goals for the whole community • Develop service quality orientation among staff
(c.f. Fallon & Kriwoken, 2003; • Manage to embrace change and novelty in centre
Simpson, 2001). • Develop effective reporting to stakeholders
• Facilitate volunteer and community input
It is important to stress that the
Four Plus model enables visitor
Figure 2: Stages in the design and use of visitor centres
centres to be described as varying
in the emphasis they place on the
functions. In Figure 1, three centres already exist, a substantial existing research
examples of visitor centres in reconsideration of the existing evidence to support the under-
different locations with varying network within the framework lying suggestions for this good
roles are depicted. outlined may be appropriate. It practice (Blahna & Roggenbuck,
is regional and state level 1979; Field & Wagner, 1973;
The analysis of visitor centre tourism bodies which must forge Knudson et al., 1999; Mack &
functioning in the Four Plus the actions and take the Thompson, 1991; Moscardo, 1998,
model serves to introduce and initiative in these assess-ments 1999; Roggenbuck, 1992; Serrell,
structure a sequence of actions because only such organizations 1996; Tilden, 1977). Figure 2
required to enhance visitor centre can provide the external view to outlines the four stages which
functioning in a region. The core see each of the visitor centres in can be see n as a sequence of
argument of this paper is that context. Nevertheless, once the planned action.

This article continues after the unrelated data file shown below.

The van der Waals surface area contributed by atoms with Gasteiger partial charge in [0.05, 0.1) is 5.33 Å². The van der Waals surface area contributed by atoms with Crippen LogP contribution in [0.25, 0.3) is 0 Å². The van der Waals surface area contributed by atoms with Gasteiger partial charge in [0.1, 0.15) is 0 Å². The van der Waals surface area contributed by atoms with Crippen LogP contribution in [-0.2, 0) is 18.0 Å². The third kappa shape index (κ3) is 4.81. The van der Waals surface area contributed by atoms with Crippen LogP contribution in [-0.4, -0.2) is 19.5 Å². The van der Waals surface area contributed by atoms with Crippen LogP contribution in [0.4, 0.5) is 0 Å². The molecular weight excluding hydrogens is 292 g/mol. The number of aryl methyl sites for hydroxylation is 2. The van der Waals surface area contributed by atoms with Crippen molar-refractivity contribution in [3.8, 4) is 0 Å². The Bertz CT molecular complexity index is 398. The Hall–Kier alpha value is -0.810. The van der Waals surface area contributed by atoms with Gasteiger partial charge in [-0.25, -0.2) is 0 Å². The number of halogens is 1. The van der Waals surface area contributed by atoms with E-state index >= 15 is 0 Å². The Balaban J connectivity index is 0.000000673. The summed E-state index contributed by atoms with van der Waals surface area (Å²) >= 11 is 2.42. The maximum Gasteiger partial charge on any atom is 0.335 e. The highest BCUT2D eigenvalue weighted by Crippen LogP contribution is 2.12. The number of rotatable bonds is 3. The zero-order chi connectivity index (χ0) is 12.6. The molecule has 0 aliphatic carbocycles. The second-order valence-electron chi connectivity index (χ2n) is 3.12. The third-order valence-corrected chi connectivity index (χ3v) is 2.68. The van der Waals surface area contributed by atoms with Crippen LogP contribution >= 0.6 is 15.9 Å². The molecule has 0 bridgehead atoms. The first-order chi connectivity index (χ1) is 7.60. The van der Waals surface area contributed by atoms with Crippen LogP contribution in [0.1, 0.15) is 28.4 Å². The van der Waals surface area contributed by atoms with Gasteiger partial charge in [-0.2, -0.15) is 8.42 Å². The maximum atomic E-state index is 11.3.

the best practice principles for initiative is taken collaborative
visitor centre planning design efforts to make the centres work The central points itemised in
and management can be in harmony are pivotal secondary Figure 2 can be expanded as
understood within the framework steps involving the full input of follows.
of the Four Plus model. the centre managers and
Importantly, the framework and stakeholders. Setting out a regional over-
the principles taken together view, determine functions
could guide the evaluation and Enhancing visitor centre
redesign of existing centres. It functioning Figure 3 represents a regional
can be suggested that in newer plan for the location of several
destinations where there are few Four stages can be considered in centres.
visitor centres all steps in this the design and use of visitor
approach could be implemented. centres. There are principles of A regional plan drawn up by
For situations where multiple good prac tice and sometimes state or provincial level bodies

THE JOURNAL OF TOURISM STUDIES Vol. 15, No. 1, MAY ‘04 11


a typology of trip patterns which
ENTRY TO REGION could underpin centre design and
functions. Such functional
REGIONAL BOUNDARY
overviews may be difficult to
achieve and implement. They
remain a worthy goal and
Low pressure individual centre managers can
on resource FIRST VISITOR CENTRE
at least consider their regional
position even if a full scale
Marketing overview and provincial system is
Enhancement not yet in place.
Control
Substitution Establish a signage plan and
Community Integration ensure easy access

Effective interpretive centres are


easy for visitors to find and
access (Fodness & Murphy,
1999). One of the ways to ensure
visitors can find and use a centre
Sub-region is to have a signage plan (Serrell,
Moderate of interest 1996). Signs on the roads visitors
pressure on SECOND use to access the centre, signs
resource VISITOR near the entrances to the centre
CENTRE and signs at other access points
that might be used such as bus
Marketing and train stations should all be
Enhancement incorporated in the plan (Moscardo
Control & Hughes, 1991). Ensuring easy
Substitution Sub-region
of interest
access means considering the
Community Integration
inclusion of turning lanes on
THIRD adjacent roads, large enough car
Intense
pressure on VISITOR parking areas with clear
resource CENTRE entrances, space and ramps for
visitors with physical disabilities,
and spaces for buses and caravans.
Marketing
Enhancement
Identify all users and their
Control
uses
Substitution
Community Integration
A consideration of the needs of all
users is pivotal to good visitor
Figure 3: Regional planning of visitor centres centre design (Bitgood, Benefield,
Patterson & Nabors, 1986). An